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Bozeman requests authority to outlaw single-use plastics

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Bozeman, Montana – In addition to a long list of topics that the city would like more local control over, Bozeman city commissioners are asking the Legislature to grant them the authority to outlaw single-use plastic items.

In advance of the beginning of the Helena legislative session in a few weeks, commissioners decided on Tuesday to endorse a resolution expressing their support for legislation that would give local governing bodies that authority back.

A few city supporters put pressure on the commission to support the issue, and as a result, the resolution was passed.

For several weeks, Isaac Cheek, the Cottonwood Environmental Law Center’s grassroots conservation coordinator in Bozeman, advocated for the resolution. Cheeks stated on Wednesday that he sees the decision to restore cities’ authority to enact single-use plastic bag bans as a “formal nudge” to the Legislature.

“The city of Bozeman wants the power back to regulate plastics … I would imagine other cities would like local power back as well,” Cheek said. “We’re trying to be proactive about this pollution issue because we’re already seeing the issue of microplastics and plastic pollution in our backyard.”

The resolution specifically mentions House Bill 407, which overrides any local ordinances that govern the use of certain containers. According to the bill, these containers include bags, cups, bottles, cans, devices, eating or drinking utensils, tools, and other packages made of cloth, paper, plastic, cardboard, aluminum, glass, and a variety of other materials.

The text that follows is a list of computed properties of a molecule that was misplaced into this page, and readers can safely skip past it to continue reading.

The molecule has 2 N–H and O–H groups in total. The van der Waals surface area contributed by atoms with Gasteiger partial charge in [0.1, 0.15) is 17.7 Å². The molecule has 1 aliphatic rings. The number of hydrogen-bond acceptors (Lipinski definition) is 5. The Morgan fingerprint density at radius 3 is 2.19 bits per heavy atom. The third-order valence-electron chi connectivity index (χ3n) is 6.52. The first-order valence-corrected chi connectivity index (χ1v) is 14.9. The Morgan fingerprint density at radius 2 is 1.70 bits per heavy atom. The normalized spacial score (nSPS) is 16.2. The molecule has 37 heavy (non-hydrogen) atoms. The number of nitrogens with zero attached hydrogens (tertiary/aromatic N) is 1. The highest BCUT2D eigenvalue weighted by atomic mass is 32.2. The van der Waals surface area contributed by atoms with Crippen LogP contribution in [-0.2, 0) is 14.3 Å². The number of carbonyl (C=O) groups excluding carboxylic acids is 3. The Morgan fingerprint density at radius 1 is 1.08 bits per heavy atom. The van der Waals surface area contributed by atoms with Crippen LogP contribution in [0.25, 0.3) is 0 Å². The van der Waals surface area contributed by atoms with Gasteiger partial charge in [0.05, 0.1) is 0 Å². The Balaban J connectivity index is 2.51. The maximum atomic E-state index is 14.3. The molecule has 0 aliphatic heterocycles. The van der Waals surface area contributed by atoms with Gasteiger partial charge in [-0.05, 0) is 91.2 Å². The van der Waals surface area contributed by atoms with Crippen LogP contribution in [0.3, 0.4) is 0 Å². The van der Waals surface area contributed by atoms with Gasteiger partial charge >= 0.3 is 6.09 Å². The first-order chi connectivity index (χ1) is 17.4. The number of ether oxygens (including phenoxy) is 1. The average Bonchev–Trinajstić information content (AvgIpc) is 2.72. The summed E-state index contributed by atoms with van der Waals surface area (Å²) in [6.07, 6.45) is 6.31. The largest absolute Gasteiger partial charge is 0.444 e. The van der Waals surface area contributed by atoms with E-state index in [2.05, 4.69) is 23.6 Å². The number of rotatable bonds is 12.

The commission has been barred from “fulfilling their constitutional obligation to protect and promote a clean and healthy environment,” according to the city resolution.

It urges that House Bill 407 be repealed or, in its place, that the Legislature act outlaw single-use plastic bags statewide.

Eco Montana, which provides restaurants and businesses with compostable products, is headed by Heidi Noyes. She stated during the meeting’s open forum that demand for their products and services is increasing at a pace of 30% annually.

“There is a will in Bozeman and the rest of Montana to change and to do better,” Noyes said.

Before commissioners decided on the proposal, deputy mayor Terry Cunningham stated that they had a state representative ready to propose a bill on the subject.

Rep. Ed Stafman, D-Bozeman, announced on Wednesday that he intends to present a bill that would lift the prohibition on local governments from banning plastic bags.

“I do strongly believe that this is one of the many issues that properly belong in the control of citizens and of local communities to make their own decision for what is best for their community,” Stafman said.

The resolution adds one more thing to a lengthy list of things the city will be keeping an eye on at the Legislature.

In November, city commissioners established a list of legislative goals for their lobbyists to focus on or support in Helena, including efforts to reinstate a local option sales tax on specific commodities and housing development-friendly regulations.

The start of the legislative session is Jan. 2.

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